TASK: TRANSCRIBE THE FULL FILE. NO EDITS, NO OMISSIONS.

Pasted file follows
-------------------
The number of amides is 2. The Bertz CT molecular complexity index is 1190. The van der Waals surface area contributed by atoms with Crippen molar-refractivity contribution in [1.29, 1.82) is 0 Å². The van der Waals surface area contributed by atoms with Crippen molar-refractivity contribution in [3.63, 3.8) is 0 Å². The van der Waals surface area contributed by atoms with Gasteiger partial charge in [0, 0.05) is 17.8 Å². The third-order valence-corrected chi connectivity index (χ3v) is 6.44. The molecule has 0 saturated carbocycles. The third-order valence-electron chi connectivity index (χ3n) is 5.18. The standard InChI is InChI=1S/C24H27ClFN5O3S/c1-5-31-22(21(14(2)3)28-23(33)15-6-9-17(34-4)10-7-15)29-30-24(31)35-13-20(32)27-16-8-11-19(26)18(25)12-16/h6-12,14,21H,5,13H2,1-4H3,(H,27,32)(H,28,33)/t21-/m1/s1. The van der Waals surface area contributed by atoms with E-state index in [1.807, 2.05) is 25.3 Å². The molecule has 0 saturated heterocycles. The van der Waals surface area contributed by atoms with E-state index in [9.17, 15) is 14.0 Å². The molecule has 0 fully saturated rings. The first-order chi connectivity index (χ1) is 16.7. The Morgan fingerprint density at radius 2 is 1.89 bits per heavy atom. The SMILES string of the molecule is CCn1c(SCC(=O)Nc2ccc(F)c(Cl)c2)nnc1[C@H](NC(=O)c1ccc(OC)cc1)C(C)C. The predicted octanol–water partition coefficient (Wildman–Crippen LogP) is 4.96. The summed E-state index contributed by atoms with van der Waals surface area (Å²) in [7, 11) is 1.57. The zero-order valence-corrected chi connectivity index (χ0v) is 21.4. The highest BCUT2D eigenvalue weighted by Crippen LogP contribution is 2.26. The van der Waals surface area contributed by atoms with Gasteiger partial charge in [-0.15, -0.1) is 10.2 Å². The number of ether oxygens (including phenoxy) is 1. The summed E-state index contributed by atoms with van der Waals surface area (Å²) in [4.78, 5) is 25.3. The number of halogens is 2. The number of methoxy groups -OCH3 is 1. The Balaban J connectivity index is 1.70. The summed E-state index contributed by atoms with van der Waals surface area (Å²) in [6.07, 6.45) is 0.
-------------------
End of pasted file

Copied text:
The number of amides is 2. The Bertz CT molecular complexity index is 1190. The van der Waals surface area contributed by atoms with Crippen molar-refractivity contribution in [1.29, 1.82) is 0 Å². The van der Waals surface area contributed by atoms with Crippen molar-refractivity contribution in [3.63, 3.8) is 0 Å². The van der Waals surface area contributed by atoms with Gasteiger partial charge in [0, 0.05) is 17.8 Å². The third-order valence-corrected chi connectivity index (χ3v) is 6.44. The molecule has 0 saturated carbocycles. The third-order valence-electron chi connectivity index (χ3n) is 5.18. The standard InChI is InChI=1S/C24H27ClFN5O3S/c1-5-31-22(21(14(2)3)28-23(33)15-6-9-17(34-4)10-7-15)29-30-24(31)35-13-20(32)27-16-8-11-19(26)18(25)12-16/h6-12,14,21H,5,13H2,1-4H3,(H,27,32)(H,28,33)/t21-/m1/s1. The van der Waals surface area contributed by atoms with E-state index in [1.807, 2.05) is 25.3 Å². The molecule has 0 saturated heterocycles. The van der Waals surface area contributed by atoms with E-state index in [9.17, 15) is 14.0 Å². The molecule has 0 fully saturated rings. The first-order chi connectivity index (χ1) is 16.7. The Morgan fingerprint density at radius 2 is 1.89 bits per heavy atom. The SMILES string of the molecule is CCn1c(SCC(=O)Nc2ccc(F)c(Cl)c2)nnc1[C@H](NC(=O)c1ccc(OC)cc1)C(C)C. The predicted octanol–water partition coefficient (Wildman–Crippen LogP) is 4.96. The summed E-state index contributed by atoms with van der Waals surface area (Å²) in [7, 11) is 1.57. The zero-order valence-corrected chi connectivity index (χ0v) is 21.4. The highest BCUT2D eigenvalue weighted by Crippen LogP contribution is 2.26. The van der Waals surface area contributed by atoms with Gasteiger partial charge in [-0.15, -0.1) is 10.2 Å². The number of ether oxygens (including phenoxy) is 1. The summed E-state index contributed by atoms with van der Waals surface area (Å²) in [4.78, 5) is 25.3. The number of halogens is 2. The number of methoxy groups -OCH3 is 1. The Balaban J connectivity index is 1.70. The summed E-state index contributed by atoms with van der Waals surface area (Å²) in [6.07, 6.45) is 0.